Richard Schmalensee, Apr 01, 2006
Firms with market power engage in a variety of business practices that harm their rivals. Under what circumstances should the antitrust laws condemn these practices because they will harm consumers? This long-standing question is being discussed with renewed intensity both in the European Community and in the United States. The European Commission’s Directorate-General for Competition (DG COMP) has been working on a document explaining its views on this question for more than a year. In December 2005, it released the draft of a discussion paper (Discussion Paper) on which it has sought comments. Meanwhile, in the United States, the Antitrust Modernization Commission and, more recently, the U.S. Federal Trade Commission (FTC), have focused on this question. In both jurisdictions, the debate has been stimulated in part by controversial court decisions concerning so-called loyalty rebates. Our first issue of 2006 begins with a symposium that contributes to this discussion.
Alden Abbott and Michael Salinger, both with the FTC, begin by examining tying-a practice that is often treated as a restraint of trade under the U.S. antitrust laws and as an abuse of dominance under Article 82 of the EC Treaty. They question the approach taken both by the courts and by their fellow economists. Professor Herbert Hovenkamp, of the University of Iowa, College of Law, looks at predatory pricing. He observes that the U.S. courts tend to leave practices they do not understand to juries. He argues that as the courts become more familiar with the new variants of predatory pricing claims, such as those involving loyalty rebates, they will limit the ability of plaintiffs to put these claims in the hands of juries, much as they did for traditional predatory pricing allegations. The symposium then switches to Europe. Two articles by leading practitioners of EC competition law consider the Commission’s recent Discussion Paper. Bill Allan, of Linklaters, provides an overview and critique of the Commission’s Discussion Paper. He argues that the Discussion Paper does not go far enough. In his view, the analysis of exclusionary abuses should examine whether they significantly lessen competition in a way that can be remedied by the application of the antitrust laws. Frank Montag and Alicia Van Cauwelaert, of Freshfields Bruckhaus Deringer, focus on the Commission’s examination of refusals by dominant firms to supply other firms with access to their physical or intellectual property. They argue that the Discussion Paper improperly widens the scope of refusal to supply abuses and advocate a no economic sense test to limit the application of this abuse. Lastly, we present a paper by a group of economists who were asked by DG COMP’s Office of the Chief Economist to provide their advice on how to apply competition law.
The Economic Advisory Group for competition policy (EAGCP), consisting of Professors Jordi Gual, Martin Hellwig, Anne Perrot, Michele Polo, Patrick Rey, Klaus Schmidt, and Rune Stenbacka, argue for an effects-based analysis founded on economic theory and empirical evidence. The next part of this issue consists of an article on the trading services industry, which consists of financial exchanges and other businesses that facilitate the trading of financial instruments. Bernhard Friess and Sean Greenaway of DG COMP examine this industry and find that, given the inherited structures, both regulation and monitoring by competition authorities is warranted to deal with a variety of market failures. Our Autumn 2005 issue had a provocative exchange on vertical restrictions between FTC and U.S. Department of Justice economists Cooper, Froeb, O’Brien and Vita in one camp and Professors Scherer and Winter in another camp. The discussion continues in this issue. In this third issue of CPI, we start a new feature-short articles that examine recent significant legal decisions around the world.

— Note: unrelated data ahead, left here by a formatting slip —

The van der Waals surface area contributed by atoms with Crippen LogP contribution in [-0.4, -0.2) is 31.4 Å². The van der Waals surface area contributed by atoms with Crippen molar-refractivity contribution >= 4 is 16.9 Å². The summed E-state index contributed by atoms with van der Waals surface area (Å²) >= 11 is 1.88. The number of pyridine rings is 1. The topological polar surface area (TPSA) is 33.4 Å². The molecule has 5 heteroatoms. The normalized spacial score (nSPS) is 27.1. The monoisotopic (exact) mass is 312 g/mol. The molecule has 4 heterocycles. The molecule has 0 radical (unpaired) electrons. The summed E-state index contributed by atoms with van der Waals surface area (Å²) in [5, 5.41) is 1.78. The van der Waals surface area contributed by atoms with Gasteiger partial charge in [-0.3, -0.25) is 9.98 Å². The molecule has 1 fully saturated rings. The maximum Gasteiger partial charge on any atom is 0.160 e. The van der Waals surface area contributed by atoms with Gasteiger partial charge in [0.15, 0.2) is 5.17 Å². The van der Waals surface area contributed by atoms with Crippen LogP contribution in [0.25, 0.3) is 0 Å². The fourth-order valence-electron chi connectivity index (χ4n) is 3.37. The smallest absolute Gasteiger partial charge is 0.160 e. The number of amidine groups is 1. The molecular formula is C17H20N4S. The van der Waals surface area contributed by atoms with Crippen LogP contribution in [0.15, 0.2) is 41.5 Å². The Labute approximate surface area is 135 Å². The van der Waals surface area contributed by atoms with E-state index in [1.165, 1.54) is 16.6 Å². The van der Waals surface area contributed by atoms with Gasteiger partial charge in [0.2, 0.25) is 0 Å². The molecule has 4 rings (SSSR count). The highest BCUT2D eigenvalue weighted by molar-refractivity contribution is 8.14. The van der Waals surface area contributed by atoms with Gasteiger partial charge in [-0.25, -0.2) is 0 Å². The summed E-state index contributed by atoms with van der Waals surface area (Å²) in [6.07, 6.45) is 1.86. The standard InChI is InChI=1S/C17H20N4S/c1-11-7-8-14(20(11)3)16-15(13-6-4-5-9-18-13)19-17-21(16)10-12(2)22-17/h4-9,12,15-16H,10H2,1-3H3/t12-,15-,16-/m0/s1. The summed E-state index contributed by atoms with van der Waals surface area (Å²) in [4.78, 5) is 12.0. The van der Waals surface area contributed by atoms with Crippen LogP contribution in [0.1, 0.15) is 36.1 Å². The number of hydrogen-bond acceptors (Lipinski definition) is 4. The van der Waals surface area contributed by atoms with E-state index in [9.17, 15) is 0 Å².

William Rooney, of Willkie Farr & Gallagher, looks at the U.S. Supreme Court’s decision in Volvo Trucks,a case that concerned price discrimination under the U.S. Robinson-Patman Act. Shaun Goodman, of Cleary Gottlieb Steen & Hamilton, reviews the European Court of First Instance’s decision in General Electric/Honeywell. That case concerned an appeal of the European Commission’s decision to block the merger. While there is still, as these articles show, room for respectful disagreement over the application of the antitrust laws to particular cases, there has emerged widespread agreement that enhancing long-run consumer welfare is the singular goal of competition policy. The debate, therefore, can focus on how to achieve that objective. The emergence of this agreement was hastened, at least, by the highly influential article by Robert Bork, which we reprint in this issue, along with an introduction by Chief Judge Douglas Ginsburg of the U.S. Court of Appeals for the DC Circuit. Judge Ginsburg observes that scholars have seriously questioned Bork’s position that promoting consumer welfare was the intent of the U.S. Congress in adopting the Sherman Antitrust Act of 1890. Nevertheless, Bork’s view that consumer welfare should be the sole objective of the antitrust laws has been widely embraced by the courts and others and has led to efficiency-enhancing decisions. On behalf of the journal’s readers and its editorial team, I am delighted to extend my thanks to all the contributors of this issue. Richard Schmalensee Editor-In-Chief